At 10 years, OS was not statistically significantly different; however, disease-specific mortality (23% vs. 36%) and DFS (11% vs. 3%) favored the combined treatment arm.[Level of evidence: 1iiA]
A subset analysis of the RTOG-8610 trial and the RTOG-8531 trial that involved 575 patients with T3, N0, M0 disease indicated that long-term hormones compared with short-term hormones resulted in improved biochemical DFS and cause-specific survival.
This finding was confirmed by RTOG-9202, which reported that radiation therapy plus 28 months of androgen deprivation resulted in longer 10-year disease-specific survival (23% vs. 13%; P < .0001) but not OS (53.9% vs. 51.6%; P = 0.36).
An unplanned post-hoc–subgroup analysis found increased OS with longer androgen deprivation (28 months vs. 4 months) (45% vs. 32%; P = .0061) in men with high-grade cancers and Gleason scores of 8 through 10.
Likewise, a meta-analysis of seven randomized controlled trials comparing early hormonal treatment (adjuvant or neoadjuvant) to deferred hormonal treatment (LH-RH agonists and/or antiandrogens) in patients with locally advanced prostate cancer, whether treated by prostatectomy, radiation therapy, or watchful waiting or active surveillance, showed improved overall mortality for patients receiving early treatment (relative risk, 0.86; 95% CI, 0.82–0.91).[Level of evidence: 1iiA]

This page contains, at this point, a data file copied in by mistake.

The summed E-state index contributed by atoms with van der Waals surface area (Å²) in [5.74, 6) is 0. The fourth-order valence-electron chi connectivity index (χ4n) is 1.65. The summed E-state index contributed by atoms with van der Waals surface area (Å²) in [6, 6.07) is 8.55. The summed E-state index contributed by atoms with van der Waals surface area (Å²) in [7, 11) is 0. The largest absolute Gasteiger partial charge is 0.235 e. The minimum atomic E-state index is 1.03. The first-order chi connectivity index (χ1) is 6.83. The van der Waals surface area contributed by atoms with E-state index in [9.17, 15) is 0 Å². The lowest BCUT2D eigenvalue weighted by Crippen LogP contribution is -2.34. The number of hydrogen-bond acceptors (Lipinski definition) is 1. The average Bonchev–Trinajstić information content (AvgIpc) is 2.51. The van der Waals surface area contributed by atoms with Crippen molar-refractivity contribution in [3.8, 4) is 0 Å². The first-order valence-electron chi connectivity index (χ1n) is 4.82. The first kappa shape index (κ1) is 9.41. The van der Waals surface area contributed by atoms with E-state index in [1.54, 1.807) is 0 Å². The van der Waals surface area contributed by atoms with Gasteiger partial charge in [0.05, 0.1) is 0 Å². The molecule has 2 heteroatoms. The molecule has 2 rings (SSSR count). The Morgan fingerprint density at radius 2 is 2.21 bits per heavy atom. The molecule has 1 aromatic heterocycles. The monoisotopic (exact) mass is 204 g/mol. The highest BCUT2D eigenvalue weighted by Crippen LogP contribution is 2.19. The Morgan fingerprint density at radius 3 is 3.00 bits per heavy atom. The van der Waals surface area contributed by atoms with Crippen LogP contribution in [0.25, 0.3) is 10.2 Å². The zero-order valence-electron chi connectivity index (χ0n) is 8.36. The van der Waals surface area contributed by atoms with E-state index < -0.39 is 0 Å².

The duration of neoadjuvant hormonal therapy has been tested in a randomized trial (TROG 96.01 [ACTRN12607000237482]) involving 818 men with locally advanced (T2b, T2c, T3, and T4) nonmetastatic cancer treated with radiation therapy (i.e., 66 Gy in 2 Gy daily fractions to the prostate and seminal vesicles but not including regional lymph nodes). In an open-label design, patients were randomly assigned to radiation therapy alone, 3 months of neoadjuvant androgen deprivation therapy (NADT) (goserelin 3.6 mg subcutaneously each month plus flutamide 250 mg by mouth 3 times per day) for 2 months prior to and during radiation, or 6 months of NADT for 5 months prior to and during radiation.[Level of evidence: 1iiA]
After a median follow-up of 10.6 years, there were no statistically significant differences between the radiation alone group and the radiation plus 3 months of NADT group.
However, the 6-month NADT arm showed better prostate cancer-specific mortality and overall mortality than radiation alone; 10-year all-cause mortality 29.2% versus 42.5% (HR, 0.63; 95% CI, 0.48–0.83, P = .0008).